search.noResults

search.searching

dataCollection.invalidEmail
note.createNoteMessage

search.noResults

search.searching

orderForm.title

orderForm.productCode
orderForm.description
orderForm.quantity
orderForm.itemPrice
orderForm.price
orderForm.totalPrice
orderForm.deliveryDetails.billingAddress
orderForm.deliveryDetails.deliveryAddress
orderForm.noItems
MAINTENANCE MINUTE


By Scott Skola Blue Light Special (Part 2): Our blue light special on tips continues from your last issue of Rotorcraft Pro...


Tip #4 Calm Needle Jitters Ever struggle to match engines because the torque indicator needle(s) are oscillating back and forth? Before digital systems became the norm, some direct reading systems such as the BO105 were notorious for this.


A fluid (engine oil) does not physically compress like a gas (air). External or internal anomalies can influence the pressure flow to the torque indicator and cause the needle to fluctuate. A quick way to cure this, or troubleshoot the indicator, is to install a “shock absorber” in the oil flow. Disconnect one or both torque lines at the back of the indicator. Pull them away from the indicator and drain the oil from each line into a rag or container. Reconnect the lines.


The small pocket of air captured between the oil-filled indicator and the system oil flow will compress and absorb the intermittent pulses of pressure change while maintaining a constant pressure indication.


If after several attempts the needle(s) still fluctuate, further troubleshooting may require installing a direct reading gauge at the engine side, or installing a replacement indicator. However, the culprit could also be an indicating system flex line that is collapsed internally or kinked, causing the oscillation.


Tip #5


Let it Out Note: The tip is valid only under several conditions: the aircraft has Apical floats; the float system has integral life rafts; and the inspection/repacking of the floats is complied with by an external third-party vendor.


After complying with an actual inflation test on a line aircraft, it takes forever to deflate all the floats with the single test adapter found in the inflate-deflate kit. Until now.


If you look on each inflated life raft, you will find a perfectly good test adapter stuck in a strap of material attached to the side of the raft. Now if by chance those extra adapters were “forgotten” in a toolbox after the float assemblies were routed to a vendor for inspection and repack, I would bet several inflation tests later, one would have enough adapters to dramatically speed up the deflation process.


Tip #6 Brass Tactics Back when the only intake filter option for an AS350 Arriel engine was the bleed air type, it was a pain to leak-check the engine because the cowling had to remain installed with the filter bleed air line connected. There supposedly was a factory cap for the bleed fitting on the engine that enabled removal of the cowling/filter assembly, but neither we nor the tech reps could ever procure one. We did attempt to fabricate a cap similar to the pressure caps used on MBB products, which consisted of a proper sized “B” nut with a steel ball bearing nestled in it to seal at the fitting flare. Except these “B” nuts were special order and it was hard to justify destroying a $500 bleed air hose just for the fittings. Then entered an enterprising machinist (photos below). It’s made from brass to allow ease of machining and provides a sacrificial mode in case someone tries to cross-thread it.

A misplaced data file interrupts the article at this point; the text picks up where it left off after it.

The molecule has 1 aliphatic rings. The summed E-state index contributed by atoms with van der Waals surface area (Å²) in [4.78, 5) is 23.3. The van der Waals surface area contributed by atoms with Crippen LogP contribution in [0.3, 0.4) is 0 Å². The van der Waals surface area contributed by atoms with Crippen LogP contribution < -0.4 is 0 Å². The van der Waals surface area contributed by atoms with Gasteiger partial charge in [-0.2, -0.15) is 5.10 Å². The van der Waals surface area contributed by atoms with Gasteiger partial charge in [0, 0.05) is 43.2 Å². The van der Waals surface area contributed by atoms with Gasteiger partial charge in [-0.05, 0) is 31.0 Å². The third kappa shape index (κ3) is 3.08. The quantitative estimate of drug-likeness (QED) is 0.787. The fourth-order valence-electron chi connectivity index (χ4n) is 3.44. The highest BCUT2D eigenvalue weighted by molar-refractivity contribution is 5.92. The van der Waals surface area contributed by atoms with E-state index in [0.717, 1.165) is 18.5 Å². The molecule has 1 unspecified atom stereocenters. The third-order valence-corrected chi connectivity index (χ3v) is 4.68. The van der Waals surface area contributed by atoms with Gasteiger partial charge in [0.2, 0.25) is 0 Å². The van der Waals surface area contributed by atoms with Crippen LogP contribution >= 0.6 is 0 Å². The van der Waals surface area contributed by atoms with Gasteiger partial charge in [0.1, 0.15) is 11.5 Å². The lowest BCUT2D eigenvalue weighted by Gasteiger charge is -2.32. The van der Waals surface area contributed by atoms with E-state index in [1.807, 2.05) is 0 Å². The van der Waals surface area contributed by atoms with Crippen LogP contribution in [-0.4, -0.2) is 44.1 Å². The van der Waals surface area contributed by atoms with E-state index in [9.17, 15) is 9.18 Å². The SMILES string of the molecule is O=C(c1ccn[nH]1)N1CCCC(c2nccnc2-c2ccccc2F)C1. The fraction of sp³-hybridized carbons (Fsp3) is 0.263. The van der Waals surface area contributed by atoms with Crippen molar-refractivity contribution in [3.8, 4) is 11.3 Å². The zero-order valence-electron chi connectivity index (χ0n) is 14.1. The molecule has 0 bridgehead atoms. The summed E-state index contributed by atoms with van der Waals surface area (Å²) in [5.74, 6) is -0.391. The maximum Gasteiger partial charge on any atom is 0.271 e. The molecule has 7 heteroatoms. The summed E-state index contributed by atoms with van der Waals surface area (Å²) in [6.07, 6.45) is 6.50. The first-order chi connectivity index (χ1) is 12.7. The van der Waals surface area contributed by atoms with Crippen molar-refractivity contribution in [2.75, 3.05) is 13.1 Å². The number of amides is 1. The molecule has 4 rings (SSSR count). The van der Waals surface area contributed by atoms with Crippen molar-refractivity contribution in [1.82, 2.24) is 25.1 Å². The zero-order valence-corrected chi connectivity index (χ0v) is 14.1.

24


Sept/Oct 2018


Page 1  |  Page 2  |  Page 3  |  Page 4  |  Page 5  |  Page 6  |  Page 7  |  Page 8  |  Page 9  |  Page 10  |  Page 11  |  Page 12  |  Page 13  |  Page 14  |  Page 15  |  Page 16  |  Page 17  |  Page 18  |  Page 19  |  Page 20  |  Page 21  |  Page 22  |  Page 23  |  Page 24  |  Page 25  |  Page 26  |  Page 27  |  Page 28  |  Page 29  |  Page 30  |  Page 31  |  Page 32  |  Page 33  |  Page 34  |  Page 35  |  Page 36  |  Page 37  |  Page 38  |  Page 39  |  Page 40  |  Page 41  |  Page 42  |  Page 43  |  Page 44  |  Page 45  |  Page 46  |  Page 47  |  Page 48  |  Page 49  |  Page 50  |  Page 51  |  Page 52  |  Page 53  |  Page 54  |  Page 55  |  Page 56  |  Page 57  |  Page 58  |  Page 59  |  Page 60  |  Page 61  |  Page 62  |  Page 63  |  Page 64  |  Page 65  |  Page 66  |  Page 67  |  Page 68  |  Page 69  |  Page 70  |  Page 71  |  Page 72  |  Page 73  |  Page 74  |  Page 75  |  Page 76  |  Page 77  |  Page 78  |  Page 79  |  Page 80  |  Page 81  |  Page 82  |  Page 83  |  Page 84  |  Page 85  |  Page 86  |  Page 87  |  Page 88  |  Page 89  |  Page 90  |  Page 91  |  Page 92